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Making a racket

Organisers are promising hot tennis and cool tunes.

(Swisscom Challenge)

Top stars and top tunes are being promised at the Swisscom Challenge tennis tournament in Zurich.

As well as attracting an impressive line-up of big sporting names, organisers have asked London's Ministry of Sound to set up a dance club inside the Kloten arena.

Free train travel for visitors from western Switzerland along with improved VIP lounges and the staging of the tournament's main draw in a shopping centre are among the other measures being taken in an effort to bring in new and younger fans.

"We are always looking to attract new spectators and we have to go along with their needs," insists tournament director Beat Ritschard. "The emphasis will always remain on the tennis, but we will do anything additional we can to enhance the experience of our visitors."

The traditionalists who prefer racquets to clubs need not be alarmed. This year's tournament, which gets underway on Sunday, certainly looks set to live up to its slogan with "the power of women's tennis" much in evidence.

Strong line-up

The list of players due to compete this time around is one of the strongest in years with no less than 16 of the world's top 20 women in action. Even without the two Williams sisters, following a late withdrawal by original headliner Serena, Ritschard believes the Zurich tournament can be considered as "a Swiss Grand Slam event."

"We made that claim based on the strength of this year's field," Ritschard explains, "and when you look at the line-up it's as strong as many of the proper Grand Slam tournaments."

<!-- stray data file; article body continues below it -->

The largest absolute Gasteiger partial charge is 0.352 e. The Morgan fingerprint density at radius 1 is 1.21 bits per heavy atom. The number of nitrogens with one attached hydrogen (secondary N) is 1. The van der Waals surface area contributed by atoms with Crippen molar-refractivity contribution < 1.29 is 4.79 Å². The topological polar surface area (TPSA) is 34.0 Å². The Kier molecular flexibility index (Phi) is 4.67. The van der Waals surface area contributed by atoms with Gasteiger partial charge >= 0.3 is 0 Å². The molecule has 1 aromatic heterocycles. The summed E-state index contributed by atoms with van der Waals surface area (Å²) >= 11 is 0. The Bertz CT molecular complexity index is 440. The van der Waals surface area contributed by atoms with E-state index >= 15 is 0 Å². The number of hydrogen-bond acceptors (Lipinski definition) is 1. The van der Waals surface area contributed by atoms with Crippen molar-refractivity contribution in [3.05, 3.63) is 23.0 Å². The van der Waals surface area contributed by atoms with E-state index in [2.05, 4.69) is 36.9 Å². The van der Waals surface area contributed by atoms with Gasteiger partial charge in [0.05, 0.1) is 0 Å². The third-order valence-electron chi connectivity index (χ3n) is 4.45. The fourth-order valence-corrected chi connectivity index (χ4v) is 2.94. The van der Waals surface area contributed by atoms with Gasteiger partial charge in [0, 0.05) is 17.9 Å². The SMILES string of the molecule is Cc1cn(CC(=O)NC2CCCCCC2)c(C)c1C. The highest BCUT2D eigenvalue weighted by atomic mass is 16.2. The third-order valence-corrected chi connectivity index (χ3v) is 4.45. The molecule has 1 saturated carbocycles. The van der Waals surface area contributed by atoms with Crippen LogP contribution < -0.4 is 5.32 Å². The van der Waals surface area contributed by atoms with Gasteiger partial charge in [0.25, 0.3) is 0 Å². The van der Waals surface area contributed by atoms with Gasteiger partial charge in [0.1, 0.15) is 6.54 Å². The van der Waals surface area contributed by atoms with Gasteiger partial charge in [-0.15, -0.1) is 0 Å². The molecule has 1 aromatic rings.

But organisers of the event suffered a blow on Friday, when Swiss tennis star, Martina Hingis, announced she was pulling out of the tournament.

"I will not take part in any more tournaments this year," the 22-year-old former world number one said.

"I am not capable of reaching the level I expect of myself," she added.

Chasing points

The Zurich organisers aren't taking all the credit for this year's line-up, pointing out that many top players have come to Switzerland purely in the hunt for vital points to help them qualify for the year-ending Tour championships.

Many failed to make it to last year's events, including Hingis who was forced to pull out injured. And since the points won at Kloten this year replace those won 12 months ago, players who weren't involved in 2001 actually have more to gain.

Ironically, it seems the tournament's strong line-up for 2002 can be linked directly to the relatively weak field last time around.

Swiss hopes

Following the withdrawal of Hingis, Swiss hopes in the main draw of the tournament will rest on Basel star Patty Schnyder and the teenage talents Marie-Gaiané Mikaelian and Myriam Casanova. While Casanova is set to make her Kloten debut, Mikaelian will need no introduction to the crowd, having enjoyed a shock run to the quarter-finals last year.

Similar successes for the Swiss players this year could certainly help get the party going - both at the court-side and on the dance floor.

swissinfo, Mark Ledsom in Zurich


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